Development of a Pediatric Physiologically-Based Pharmacokinetic Model of Clindamycin Using Opportunistic Pharmacokinetic Data.

Journal Article (Journal Article)

Physiologically-based pharmacokinetic (PBPK) modeling is a powerful tool used to characterize maturational changes in drug disposition to inform dosing across childhood; however, its use is limited in pediatric drug development. Access to pediatric pharmacokinetic data is a barrier to widespread application of this model, which impedes its development and optimization. To support the development of a pediatric PBPK model, we sought to leverage opportunistically-collected plasma concentrations of the commonly used antibiotic clindamycin. The pediatric PBPK model was optimized following development of an adult PBPK model that adequately described literature data. We evaluated the predictability of the pediatric population PBPK model across four age groups and found that 63-93% of the observed data were captured within the 90% prediction interval of the model. We then used the pediatric PBPK model to optimize intravenous clindamycin dosing for a future prospective validation trial. The optimal dosing proposed by this model was 9 mg/kg/dose in children ≤5 months of age, 12 mg/kg/dose in children >5 months-6 years of age, and 10 mg/kg/dose in children 6-18 years of age, all administered every 8 h. The simulated exposures achieved with the dosing regimen proposed were comparable with adult plasma and tissue exposures for the treatment of community-acquired methicillin-resistant Staphylococcus aureus infections. Our model demonstrated the feasibility of using opportunistic pediatric data to develop pediatric PBPK models, extending the reach of this powerful modeling tool and potentially transforming the pediatric drug development field.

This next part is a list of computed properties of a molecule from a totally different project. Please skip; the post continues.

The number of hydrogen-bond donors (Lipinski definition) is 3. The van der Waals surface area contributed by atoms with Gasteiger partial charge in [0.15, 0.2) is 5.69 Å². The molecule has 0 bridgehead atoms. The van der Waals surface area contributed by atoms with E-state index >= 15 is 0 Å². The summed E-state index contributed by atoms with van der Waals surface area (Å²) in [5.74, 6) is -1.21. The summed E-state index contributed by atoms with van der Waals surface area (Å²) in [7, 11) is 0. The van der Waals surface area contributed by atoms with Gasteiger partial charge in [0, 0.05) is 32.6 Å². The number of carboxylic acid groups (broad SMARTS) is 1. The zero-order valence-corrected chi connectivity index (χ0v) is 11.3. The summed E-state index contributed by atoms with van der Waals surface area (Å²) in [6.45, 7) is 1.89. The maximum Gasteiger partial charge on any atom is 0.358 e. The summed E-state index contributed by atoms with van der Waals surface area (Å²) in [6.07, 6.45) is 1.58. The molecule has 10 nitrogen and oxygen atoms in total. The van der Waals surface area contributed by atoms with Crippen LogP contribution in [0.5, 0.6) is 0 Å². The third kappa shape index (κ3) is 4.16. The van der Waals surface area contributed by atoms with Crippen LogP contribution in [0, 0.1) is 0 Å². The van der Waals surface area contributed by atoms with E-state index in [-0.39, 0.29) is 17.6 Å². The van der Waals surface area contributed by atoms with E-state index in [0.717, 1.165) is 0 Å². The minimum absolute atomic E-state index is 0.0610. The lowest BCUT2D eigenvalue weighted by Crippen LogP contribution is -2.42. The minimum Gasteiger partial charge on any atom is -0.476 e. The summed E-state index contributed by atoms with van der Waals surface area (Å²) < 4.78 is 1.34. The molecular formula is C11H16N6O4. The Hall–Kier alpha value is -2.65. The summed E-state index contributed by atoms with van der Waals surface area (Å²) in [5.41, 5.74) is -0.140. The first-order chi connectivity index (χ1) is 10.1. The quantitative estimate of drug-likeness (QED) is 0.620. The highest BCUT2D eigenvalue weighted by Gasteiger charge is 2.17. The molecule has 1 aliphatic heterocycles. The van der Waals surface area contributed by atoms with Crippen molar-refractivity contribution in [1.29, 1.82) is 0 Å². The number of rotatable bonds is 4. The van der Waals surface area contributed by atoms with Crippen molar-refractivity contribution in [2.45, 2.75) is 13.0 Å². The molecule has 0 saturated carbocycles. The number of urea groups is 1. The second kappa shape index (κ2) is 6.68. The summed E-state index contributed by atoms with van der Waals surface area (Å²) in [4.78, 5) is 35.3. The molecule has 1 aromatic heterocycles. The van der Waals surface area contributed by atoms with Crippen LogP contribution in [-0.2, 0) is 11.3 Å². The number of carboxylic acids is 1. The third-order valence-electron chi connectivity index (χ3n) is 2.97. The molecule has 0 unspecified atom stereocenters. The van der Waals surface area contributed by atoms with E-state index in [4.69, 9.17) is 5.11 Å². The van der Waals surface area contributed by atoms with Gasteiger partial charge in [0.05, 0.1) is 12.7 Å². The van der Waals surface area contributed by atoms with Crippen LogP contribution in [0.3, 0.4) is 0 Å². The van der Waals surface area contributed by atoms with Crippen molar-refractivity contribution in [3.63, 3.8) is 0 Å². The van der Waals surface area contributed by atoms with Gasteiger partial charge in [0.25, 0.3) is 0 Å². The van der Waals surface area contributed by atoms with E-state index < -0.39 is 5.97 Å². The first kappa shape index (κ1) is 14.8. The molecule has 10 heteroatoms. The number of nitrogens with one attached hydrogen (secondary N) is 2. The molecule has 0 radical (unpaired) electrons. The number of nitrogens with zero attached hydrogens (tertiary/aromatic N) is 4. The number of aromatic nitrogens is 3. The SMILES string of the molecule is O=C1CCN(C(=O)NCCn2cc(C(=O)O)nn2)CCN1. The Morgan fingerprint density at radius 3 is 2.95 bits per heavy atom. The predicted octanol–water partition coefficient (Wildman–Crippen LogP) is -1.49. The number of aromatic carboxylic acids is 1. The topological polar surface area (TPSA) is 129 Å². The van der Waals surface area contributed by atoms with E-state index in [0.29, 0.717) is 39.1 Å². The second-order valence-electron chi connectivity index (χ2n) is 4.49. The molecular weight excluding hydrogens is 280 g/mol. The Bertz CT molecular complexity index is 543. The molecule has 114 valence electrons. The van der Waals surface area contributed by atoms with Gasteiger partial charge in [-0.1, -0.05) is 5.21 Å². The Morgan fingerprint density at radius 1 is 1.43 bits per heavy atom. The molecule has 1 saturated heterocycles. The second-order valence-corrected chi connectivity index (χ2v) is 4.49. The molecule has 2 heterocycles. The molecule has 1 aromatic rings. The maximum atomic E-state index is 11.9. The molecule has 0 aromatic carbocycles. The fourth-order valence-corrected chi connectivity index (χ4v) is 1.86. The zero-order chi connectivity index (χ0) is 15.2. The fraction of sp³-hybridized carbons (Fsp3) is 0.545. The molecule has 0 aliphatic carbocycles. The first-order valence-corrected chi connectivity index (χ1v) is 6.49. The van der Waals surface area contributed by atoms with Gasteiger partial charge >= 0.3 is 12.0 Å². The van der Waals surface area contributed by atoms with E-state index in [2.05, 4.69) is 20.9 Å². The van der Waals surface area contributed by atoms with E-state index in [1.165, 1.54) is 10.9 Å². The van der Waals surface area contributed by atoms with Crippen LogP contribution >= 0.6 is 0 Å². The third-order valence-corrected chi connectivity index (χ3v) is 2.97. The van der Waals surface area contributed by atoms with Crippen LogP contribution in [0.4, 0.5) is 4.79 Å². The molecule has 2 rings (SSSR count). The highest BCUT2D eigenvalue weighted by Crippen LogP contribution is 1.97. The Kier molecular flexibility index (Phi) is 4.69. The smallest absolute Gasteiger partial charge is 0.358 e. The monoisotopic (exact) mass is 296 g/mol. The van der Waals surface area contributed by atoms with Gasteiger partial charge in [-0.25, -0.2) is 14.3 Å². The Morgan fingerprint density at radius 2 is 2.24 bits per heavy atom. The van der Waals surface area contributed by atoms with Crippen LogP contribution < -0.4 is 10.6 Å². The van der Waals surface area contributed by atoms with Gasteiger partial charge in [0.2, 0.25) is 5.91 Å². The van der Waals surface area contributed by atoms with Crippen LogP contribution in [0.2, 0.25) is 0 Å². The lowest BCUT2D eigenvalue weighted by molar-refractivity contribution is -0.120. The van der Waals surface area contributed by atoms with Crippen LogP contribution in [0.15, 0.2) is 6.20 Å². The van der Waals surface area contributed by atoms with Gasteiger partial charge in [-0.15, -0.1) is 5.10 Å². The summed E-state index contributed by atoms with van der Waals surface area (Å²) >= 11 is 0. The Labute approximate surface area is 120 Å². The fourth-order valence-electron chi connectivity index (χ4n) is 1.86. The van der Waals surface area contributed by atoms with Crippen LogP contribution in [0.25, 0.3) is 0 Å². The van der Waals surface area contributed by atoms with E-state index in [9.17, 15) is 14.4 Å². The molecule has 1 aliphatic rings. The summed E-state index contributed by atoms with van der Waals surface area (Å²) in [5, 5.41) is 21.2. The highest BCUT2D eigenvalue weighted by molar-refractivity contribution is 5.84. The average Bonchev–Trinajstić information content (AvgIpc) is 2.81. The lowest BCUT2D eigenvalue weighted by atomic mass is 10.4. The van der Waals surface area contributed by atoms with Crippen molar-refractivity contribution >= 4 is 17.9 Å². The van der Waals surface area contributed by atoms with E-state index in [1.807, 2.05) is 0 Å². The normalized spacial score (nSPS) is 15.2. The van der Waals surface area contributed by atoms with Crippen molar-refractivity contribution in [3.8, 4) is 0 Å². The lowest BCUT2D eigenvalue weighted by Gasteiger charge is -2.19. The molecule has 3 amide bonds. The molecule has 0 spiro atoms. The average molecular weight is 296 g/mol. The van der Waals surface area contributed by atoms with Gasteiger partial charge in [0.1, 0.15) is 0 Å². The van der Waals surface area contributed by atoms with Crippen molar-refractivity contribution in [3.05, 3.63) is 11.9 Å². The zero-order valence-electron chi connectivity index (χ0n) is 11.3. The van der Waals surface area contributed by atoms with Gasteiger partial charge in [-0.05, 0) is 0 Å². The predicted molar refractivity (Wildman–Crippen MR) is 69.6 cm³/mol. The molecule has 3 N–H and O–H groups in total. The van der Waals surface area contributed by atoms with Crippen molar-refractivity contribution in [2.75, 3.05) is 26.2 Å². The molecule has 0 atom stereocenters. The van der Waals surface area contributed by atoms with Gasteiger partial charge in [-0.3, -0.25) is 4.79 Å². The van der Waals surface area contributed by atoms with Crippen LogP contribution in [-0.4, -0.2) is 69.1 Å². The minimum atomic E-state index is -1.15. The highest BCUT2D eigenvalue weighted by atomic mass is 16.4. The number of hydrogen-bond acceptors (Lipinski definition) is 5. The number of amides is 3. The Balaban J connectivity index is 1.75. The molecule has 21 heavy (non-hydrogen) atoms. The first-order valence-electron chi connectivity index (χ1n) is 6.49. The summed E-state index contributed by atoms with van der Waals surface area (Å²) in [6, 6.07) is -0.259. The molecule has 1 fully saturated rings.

Full Text

Duke Authors

Cited Authors

  • Hornik, CP; Wu, H; Edginton, AN; Watt, K; Cohen-Wolkowiez, M; Gonzalez, D

Published Date

  • November 2017

Published In

Volume / Issue

  • 56 / 11

Start / End Page

  • 1343 - 1353

PubMed ID

  • 28290120

Pubmed Central ID

  • PMC5597447

Electronic International Standard Serial Number (EISSN)

  • 1179-1926

Digital Object Identifier (DOI)

  • 10.1007/s40262-017-0525-5


  • eng

Conference Location

  • Switzerland